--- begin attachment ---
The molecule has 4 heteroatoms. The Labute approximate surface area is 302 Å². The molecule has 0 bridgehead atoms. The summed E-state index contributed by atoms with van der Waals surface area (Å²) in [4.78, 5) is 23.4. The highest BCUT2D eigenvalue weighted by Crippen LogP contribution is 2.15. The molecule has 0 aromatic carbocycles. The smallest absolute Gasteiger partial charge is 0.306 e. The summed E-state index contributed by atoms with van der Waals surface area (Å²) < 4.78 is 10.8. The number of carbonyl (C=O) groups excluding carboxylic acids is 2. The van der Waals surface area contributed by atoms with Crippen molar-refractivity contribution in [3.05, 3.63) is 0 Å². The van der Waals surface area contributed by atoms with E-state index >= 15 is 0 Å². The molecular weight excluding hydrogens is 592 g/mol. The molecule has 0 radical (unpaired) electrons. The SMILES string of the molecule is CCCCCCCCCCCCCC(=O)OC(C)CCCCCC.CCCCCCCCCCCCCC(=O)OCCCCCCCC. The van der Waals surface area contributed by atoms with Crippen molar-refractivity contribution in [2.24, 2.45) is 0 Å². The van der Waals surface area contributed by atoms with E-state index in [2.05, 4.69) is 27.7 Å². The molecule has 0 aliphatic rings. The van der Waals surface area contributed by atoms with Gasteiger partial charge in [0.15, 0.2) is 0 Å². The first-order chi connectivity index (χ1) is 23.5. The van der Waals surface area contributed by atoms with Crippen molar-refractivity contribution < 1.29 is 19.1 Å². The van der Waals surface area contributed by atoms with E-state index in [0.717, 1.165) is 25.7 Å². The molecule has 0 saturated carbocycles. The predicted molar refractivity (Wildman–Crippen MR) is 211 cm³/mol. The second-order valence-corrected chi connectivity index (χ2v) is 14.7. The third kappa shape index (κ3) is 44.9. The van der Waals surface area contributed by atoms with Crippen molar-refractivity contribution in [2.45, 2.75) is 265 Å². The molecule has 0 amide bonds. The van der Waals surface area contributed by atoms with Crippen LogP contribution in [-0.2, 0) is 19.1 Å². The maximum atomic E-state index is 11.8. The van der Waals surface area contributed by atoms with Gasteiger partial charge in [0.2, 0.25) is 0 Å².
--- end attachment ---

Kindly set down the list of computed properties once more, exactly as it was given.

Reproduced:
The molecule has 4 heteroatoms. The Labute approximate surface area is 302 Å². The molecule has 0 bridgehead atoms. The summed E-state index contributed by atoms with van der Waals surface area (Å²) in [4.78, 5) is 23.4. The highest BCUT2D eigenvalue weighted by Crippen LogP contribution is 2.15. The molecule has 0 aromatic carbocycles. The smallest absolute Gasteiger partial charge is 0.306 e. The summed E-state index contributed by atoms with van der Waals surface area (Å²) < 4.78 is 10.8. The number of carbonyl (C=O) groups excluding carboxylic acids is 2. The van der Waals surface area contributed by atoms with Crippen molar-refractivity contribution in [3.05, 3.63) is 0 Å². The van der Waals surface area contributed by atoms with E-state index >= 15 is 0 Å². The molecular weight excluding hydrogens is 592 g/mol. The molecule has 0 radical (unpaired) electrons. The SMILES string of the molecule is CCCCCCCCCCCCCC(=O)OC(C)CCCCCC.CCCCCCCCCCCCCC(=O)OCCCCCCCC. The van der Waals surface area contributed by atoms with Crippen molar-refractivity contribution in [2.24, 2.45) is 0 Å². The van der Waals surface area contributed by atoms with E-state index in [2.05, 4.69) is 27.7 Å². The molecule has 0 aliphatic rings. The van der Waals surface area contributed by atoms with Gasteiger partial charge in [0.15, 0.2) is 0 Å². The first-order chi connectivity index (χ1) is 23.5. The van der Waals surface area contributed by atoms with Crippen molar-refractivity contribution < 1.29 is 19.1 Å². The van der Waals surface area contributed by atoms with E-state index in [0.717, 1.165) is 25.7 Å². The molecule has 0 saturated carbocycles. The predicted molar refractivity (Wildman–Crippen MR) is 211 cm³/mol. The second-order valence-corrected chi connectivity index (χ2v) is 14.7. The third kappa shape index (κ3) is 44.9. The van der Waals surface area contributed by atoms with Crippen molar-refractivity contribution in [2.45, 2.75) is 265 Å². The molecule has 0 amide bonds. The van der Waals surface area contributed by atoms with Crippen LogP contribution in [-0.2, 0) is 19.1 Å². The maximum atomic E-state index is 11.8. The van der Waals surface area contributed by atoms with Gasteiger partial charge in [0.2, 0.25) is 0 Å².